Zionsville Police Dept. to offer active shooter response training


By Chris Bavender

From Pulse Nightclub in Orlando to Sandy Hook Elementary School, it seems mass shootings are happening more frequently.

How to bridge the gap between the time a violent event starts and when law enforcement arrives is the goal of the ALICE Training Institute’s Active Shooter Response Training Instructor Course coming to Zionsville this month.



The course, set for Aug. 29 and 30 at the Zionsville Fire Department Station 93 and hosted by the Zionsville Police Dept., is designed to teach law enforcement, as well as school, church, hospital and workplace administrators and employees skills and strategies to use in active shooter situations.

“Violent intruder events are, for the most part, very quick incidents that take place from start to finish in a matter of minutes. Often times, they are over before law enforcement arrives on the scene,” ZPD officer Tessa Potts said. “ALICE Training is a research-based, proactive approach to responding to an active shooter situation which authorizes and empowers those engaged in such an event to utilize existing building infrastructure, technology and human action to increase their chance of survival.”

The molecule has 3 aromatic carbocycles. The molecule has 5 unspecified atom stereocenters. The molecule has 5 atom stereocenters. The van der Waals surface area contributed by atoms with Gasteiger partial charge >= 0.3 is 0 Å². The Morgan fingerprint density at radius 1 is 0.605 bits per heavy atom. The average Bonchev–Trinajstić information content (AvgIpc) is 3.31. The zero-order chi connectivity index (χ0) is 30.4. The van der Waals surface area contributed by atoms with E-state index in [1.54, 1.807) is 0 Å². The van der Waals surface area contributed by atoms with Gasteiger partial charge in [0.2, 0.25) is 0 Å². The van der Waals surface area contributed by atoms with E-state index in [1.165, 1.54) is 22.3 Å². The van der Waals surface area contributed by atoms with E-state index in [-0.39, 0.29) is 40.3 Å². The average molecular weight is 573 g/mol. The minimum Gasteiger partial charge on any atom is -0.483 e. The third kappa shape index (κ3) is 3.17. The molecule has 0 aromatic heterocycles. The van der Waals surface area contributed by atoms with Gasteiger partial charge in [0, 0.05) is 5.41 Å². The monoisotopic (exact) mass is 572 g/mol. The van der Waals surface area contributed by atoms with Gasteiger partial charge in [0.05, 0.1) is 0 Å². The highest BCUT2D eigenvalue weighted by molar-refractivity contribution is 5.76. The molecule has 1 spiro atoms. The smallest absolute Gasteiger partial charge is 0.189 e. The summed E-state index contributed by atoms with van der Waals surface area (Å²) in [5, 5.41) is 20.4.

ALICE – which stands for Alert, Lockdown, Inform, Counter, Evacuate – is designed to supplement current “Lock-down” or “Secure-in-Place” procedures used frequently in public schools and institutions.

“Tragic, historic events have dictated the need of enhanced response options to increase chances of surviving a horrific event,” Potts said. “In my opinion, this training is a necessity for the world we live in. We teach the small kids to ‘be prepared, not scared.’ That same philosophy applies to adults.”

Potts said participants will come away with sense of confidence in what they have learned and experience that what is being taught does work.

“Theodore Roosevelt said, ‘In any moment of decision, the best thing you can do is the right thing, the next best thing is the wrong thing, and the worst thing you can do is nothing,’” Potts said. “There are no ‘do overs’ in an event like what we are training for. You are either prepared to try to save your life and the life of those around you or you are not.”

The two-day course is $595 per person. For more, or to register, visit www.AliceTraining.com, or call 330-661-0106.

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